Stagg, I don't use stop limit orders because of how they work (as describe in many articles) For example, if WMC is trading at $15.30 and you put a stop limit at $15 and they announce an spo, the flood of sell orders may cause the market maker to move the bid ask right to $14.50 and your limit order may not get executed. Another risk is that there are algorithms called stop limit hunters that see where the limit orders are and manipulate the stock price down to take out the limits and then the stock bounces.back. A stock limit is just an order and there is no guarantee that it has to be executed if the stock gaps down.
But I'm happy to have others chime in.
stagg, the issue with stop loss orders is that in a decline the price could blow right past your order, and it will never get executed. We know that mREITs have to continually do spo's to raise money to grow their asset base and we know that they don't usually wait long when their stock starts to trade over a certain % over book value.
I like WMC and I pointed out the pros and cons of trying to trade this short term move. If I do decide to sell (and that decision is closely with today's move up) and they do an spo, I would buy back.
Plus, Friday is the jobs report day and if there is a stronger number, rates could pop higher and all interest sensitive stocks could get whacked.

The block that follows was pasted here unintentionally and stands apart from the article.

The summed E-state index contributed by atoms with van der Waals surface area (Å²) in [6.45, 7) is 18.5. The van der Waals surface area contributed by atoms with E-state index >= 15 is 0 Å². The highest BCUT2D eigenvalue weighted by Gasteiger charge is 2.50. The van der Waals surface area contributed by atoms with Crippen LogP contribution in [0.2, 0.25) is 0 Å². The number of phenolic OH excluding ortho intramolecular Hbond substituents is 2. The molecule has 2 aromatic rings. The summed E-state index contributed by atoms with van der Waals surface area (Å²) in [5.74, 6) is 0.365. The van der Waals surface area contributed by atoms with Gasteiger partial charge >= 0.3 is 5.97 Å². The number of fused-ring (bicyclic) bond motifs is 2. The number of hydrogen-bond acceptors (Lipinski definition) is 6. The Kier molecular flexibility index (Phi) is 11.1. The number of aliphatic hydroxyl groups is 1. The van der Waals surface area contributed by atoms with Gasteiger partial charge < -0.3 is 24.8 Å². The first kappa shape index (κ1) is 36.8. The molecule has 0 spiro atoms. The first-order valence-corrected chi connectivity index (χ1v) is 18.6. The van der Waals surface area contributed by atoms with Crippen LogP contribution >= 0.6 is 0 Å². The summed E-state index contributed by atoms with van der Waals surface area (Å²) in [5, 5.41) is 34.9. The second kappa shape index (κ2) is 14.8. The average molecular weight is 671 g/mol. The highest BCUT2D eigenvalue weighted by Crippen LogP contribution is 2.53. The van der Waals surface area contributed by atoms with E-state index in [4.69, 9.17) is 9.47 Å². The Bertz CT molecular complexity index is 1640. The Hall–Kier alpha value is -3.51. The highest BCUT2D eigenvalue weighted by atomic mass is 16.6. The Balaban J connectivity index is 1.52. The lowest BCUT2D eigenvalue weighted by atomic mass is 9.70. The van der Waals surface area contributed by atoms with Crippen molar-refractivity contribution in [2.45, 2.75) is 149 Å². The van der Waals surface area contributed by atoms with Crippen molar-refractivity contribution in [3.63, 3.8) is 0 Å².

So according to DH, the market is some kind of self-correcting mechanism that can sense overvaluation and that portfolio insurance or ETFs, leverage and credit default swaps and margin accounts would never turn a routine correction into a bigger decline, because the buyers would jump in. Yeah, just like the 2008 crash didn't stop until the Fed started QE and the SEC outlawed short selling on financial issues. Any even if a decline would produce a nice buying opportunity, does that mean everyone should keep buying now because at the worst the market will keep rising and a correction will only bring us back to the current level?
Most here have never experienced a secular bear market, but they have occurred. Why is it different this time?
WMC is up a little bit this morning and is approaching overbought territory with the RSI at 68. They (meaning the underwriters for the next spo) may try to push the stock up over$15.50 so that they can do an spo even though the next divy will be declared at the end of June and paid in July. There's no assurance that they will do an spo, but usually when an mREIT gets over book and they haven't done an spo for some time, they will pull the trigger to get some cash to invest in more assets. Higher rates will also give them more opportunities to invest in.
If you sell, the risk is that there is no spo and you miss the next divy. If you hold, you get the divy, but you the stock might decline some 4-6% for the offering. I don't know what I am doing yet, but am leaning toward selling if the price gets over $15.50ish.
Gambler, I sort of agree, but I think the Fed uses jawboning instead to try to curtail the stock market bubble. The real reason that they want to try to raise rates is so that they have room to cut them when the next recession occurs. They would rather not have to resort to QE to jumpstart the economy the next time that we have a recession. Remember, the Fed also likes to count the bull market as one of the limited successes that they had that was a result of their monetary policy (chiefly QE) even though the "wealth effect" mostly was to the benefit of the top 5% and was skewed heavily to the top 1% and above.